Yes, I know that asking this question in 2015 sounds preposterous, borderline Luddite. Sure, there are many terrific examples of 1:1 programs in K-12 schools across the country (You can even read lots of them at Scholastic Administrator). And yeah, I know education spending for IT is rising 3 percent this year to $10.2 billion. But what if everybody’s wrong? What if the arms race of outfitting more and more students with technology is not only not moving the needle on education, but also making it worse?
If you’re not intrigued by now, maybe it’s best that you skip the panel session I will moderate from 12:45 to 1:45 pm on June 29 at ISTE 2015. This panel, featuring four smart, opinionated speakers who aren’t afraid of making declarative statements, guarantees to challenge your beliefs about technology and schools, anger you, make you laugh, and ultimately coerce you into thinking deeper about what you are doing in your district.
Will Richardson, Gary Stager, David Thornburg and Audrey Watters will trade quips, parry blows and try to get the last word in as they dissect the worst of today’s ed tech miscues and marvel at the successes. Topics are sure to include computerized testing, bad tech implementations and the best thing each panelist has witnessed in hundreds of school visits. And given the travel logs of each, expect the conversation to frequently include international examples from Australia, the United Kingdom and other locales.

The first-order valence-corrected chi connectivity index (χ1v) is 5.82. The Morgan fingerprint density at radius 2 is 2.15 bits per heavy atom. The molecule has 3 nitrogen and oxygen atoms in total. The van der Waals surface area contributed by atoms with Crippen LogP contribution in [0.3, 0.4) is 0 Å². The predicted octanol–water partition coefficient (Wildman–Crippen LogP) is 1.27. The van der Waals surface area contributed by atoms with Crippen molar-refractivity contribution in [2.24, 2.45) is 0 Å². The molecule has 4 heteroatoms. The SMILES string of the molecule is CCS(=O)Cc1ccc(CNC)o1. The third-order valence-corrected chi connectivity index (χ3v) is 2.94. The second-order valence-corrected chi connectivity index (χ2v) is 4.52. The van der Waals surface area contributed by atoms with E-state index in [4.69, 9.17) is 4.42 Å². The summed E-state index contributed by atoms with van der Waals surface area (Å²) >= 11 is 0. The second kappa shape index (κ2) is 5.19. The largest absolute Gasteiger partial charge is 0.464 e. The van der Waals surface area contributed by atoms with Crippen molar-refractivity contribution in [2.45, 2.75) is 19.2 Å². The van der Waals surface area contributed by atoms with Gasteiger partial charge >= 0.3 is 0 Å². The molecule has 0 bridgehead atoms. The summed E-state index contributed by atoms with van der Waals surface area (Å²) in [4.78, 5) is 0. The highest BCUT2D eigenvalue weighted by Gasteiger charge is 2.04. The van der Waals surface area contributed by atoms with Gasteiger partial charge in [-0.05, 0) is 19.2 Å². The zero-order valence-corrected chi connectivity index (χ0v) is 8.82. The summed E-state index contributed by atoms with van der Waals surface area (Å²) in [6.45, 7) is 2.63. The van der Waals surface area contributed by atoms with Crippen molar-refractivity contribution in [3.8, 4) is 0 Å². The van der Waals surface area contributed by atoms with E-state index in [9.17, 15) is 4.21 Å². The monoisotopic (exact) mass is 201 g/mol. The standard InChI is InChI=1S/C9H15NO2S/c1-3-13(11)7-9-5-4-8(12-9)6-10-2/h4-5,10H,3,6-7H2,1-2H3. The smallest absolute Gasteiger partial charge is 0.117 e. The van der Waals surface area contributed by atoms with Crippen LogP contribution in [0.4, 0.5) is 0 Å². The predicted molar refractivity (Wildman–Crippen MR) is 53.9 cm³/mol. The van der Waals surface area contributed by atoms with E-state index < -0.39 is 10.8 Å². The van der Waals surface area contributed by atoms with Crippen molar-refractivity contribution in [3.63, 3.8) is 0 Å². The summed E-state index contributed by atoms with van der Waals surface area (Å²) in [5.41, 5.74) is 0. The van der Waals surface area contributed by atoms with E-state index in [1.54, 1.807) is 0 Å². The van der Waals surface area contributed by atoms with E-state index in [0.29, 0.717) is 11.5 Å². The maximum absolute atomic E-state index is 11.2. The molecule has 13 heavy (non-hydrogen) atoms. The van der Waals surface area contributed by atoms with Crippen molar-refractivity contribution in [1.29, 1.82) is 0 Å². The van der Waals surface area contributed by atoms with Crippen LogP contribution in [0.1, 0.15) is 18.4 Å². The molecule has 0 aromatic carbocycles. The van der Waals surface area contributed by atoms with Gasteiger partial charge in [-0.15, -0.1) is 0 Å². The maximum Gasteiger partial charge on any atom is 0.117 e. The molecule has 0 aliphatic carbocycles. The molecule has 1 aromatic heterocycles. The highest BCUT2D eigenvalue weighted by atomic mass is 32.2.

I’ve been the editor-in-chief of Scholastic Administrator for the last five years, covering education and technology for more than a decade. In the last several months, I’ve visited schools on the South Side of Chicago, Mooresville, North Carolina, and a fast growing suburban district outside Atlanta. In each, I’ve seen how they integrate technology into their daily work of teaching and learning. Gary Stager is one of the leading advocates for computer technology, mentoring schools, governments and teachers across the globe. David Thornburg leads the Thornburg Center for Professional Development and has recently written a book about 3D printing in the classroom. Will Richardson is an expert and author in the intersection of education and the social, online learning networks. Audrey Watters is an education writer who runs the Hack Education blog, and is working on two books due out in 2015.
Want more? Here are the questions that we’ll try to answer in our 60 minutes. Has the edtech community missed the significance of the maker movement? What are 21st century skills? Is it time to significantly raise expectations for educators to use computers in more powerful and empowering ways? If so, how can we realize those new expectations? Why are fewer students taught computer science today than 30+ years ago? Are we empowering the forces who wish to replace teachers with YouTube videos or computer-assisted instruction? Why do fantasies such as teaching machines (personalized learning, learning systems) persist?